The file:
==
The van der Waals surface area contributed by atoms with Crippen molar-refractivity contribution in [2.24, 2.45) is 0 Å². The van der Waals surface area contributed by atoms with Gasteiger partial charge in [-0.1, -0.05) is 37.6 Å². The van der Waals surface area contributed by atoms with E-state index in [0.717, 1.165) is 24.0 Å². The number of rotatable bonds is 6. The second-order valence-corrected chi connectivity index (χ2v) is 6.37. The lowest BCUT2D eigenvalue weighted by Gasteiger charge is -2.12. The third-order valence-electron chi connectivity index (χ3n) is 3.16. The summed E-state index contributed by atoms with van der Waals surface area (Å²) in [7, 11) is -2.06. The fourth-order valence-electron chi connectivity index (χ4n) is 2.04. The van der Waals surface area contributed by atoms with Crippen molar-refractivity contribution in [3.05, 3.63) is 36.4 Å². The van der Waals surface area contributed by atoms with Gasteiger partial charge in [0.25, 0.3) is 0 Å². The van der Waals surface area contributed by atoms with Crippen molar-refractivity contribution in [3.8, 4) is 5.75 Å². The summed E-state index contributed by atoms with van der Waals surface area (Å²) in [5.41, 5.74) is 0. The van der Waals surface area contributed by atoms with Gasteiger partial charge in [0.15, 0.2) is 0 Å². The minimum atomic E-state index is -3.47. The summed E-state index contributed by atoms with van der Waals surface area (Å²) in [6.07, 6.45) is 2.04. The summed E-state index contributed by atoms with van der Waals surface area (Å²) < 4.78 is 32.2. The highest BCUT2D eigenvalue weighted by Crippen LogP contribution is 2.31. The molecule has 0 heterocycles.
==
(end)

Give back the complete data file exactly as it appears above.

The van der Waals surface area contributed by atoms with Crippen molar-refractivity contribution in [2.24, 2.45) is 0 Å². The van der Waals surface area contributed by atoms with Gasteiger partial charge in [-0.1, -0.05) is 37.6 Å². The van der Waals surface area contributed by atoms with E-state index in [0.717, 1.165) is 24.0 Å². The number of rotatable bonds is 6. The second-order valence-corrected chi connectivity index (χ2v) is 6.37. The lowest BCUT2D eigenvalue weighted by Gasteiger charge is -2.12. The third-order valence-electron chi connectivity index (χ3n) is 3.16. The summed E-state index contributed by atoms with van der Waals surface area (Å²) in [7, 11) is -2.06. The fourth-order valence-electron chi connectivity index (χ4n) is 2.04. The van der Waals surface area contributed by atoms with Crippen molar-refractivity contribution in [3.05, 3.63) is 36.4 Å². The van der Waals surface area contributed by atoms with Gasteiger partial charge in [0.25, 0.3) is 0 Å². The van der Waals surface area contributed by atoms with Crippen molar-refractivity contribution in [3.8, 4) is 5.75 Å². The summed E-state index contributed by atoms with van der Waals surface area (Å²) in [5.41, 5.74) is 0. The van der Waals surface area contributed by atoms with Gasteiger partial charge in [0.15, 0.2) is 0 Å². The minimum atomic E-state index is -3.47. The summed E-state index contributed by atoms with van der Waals surface area (Å²) in [6.07, 6.45) is 2.04. The summed E-state index contributed by atoms with van der Waals surface area (Å²) < 4.78 is 32.2. The highest BCUT2D eigenvalue weighted by Crippen LogP contribution is 2.31. The molecule has 0 heterocycles.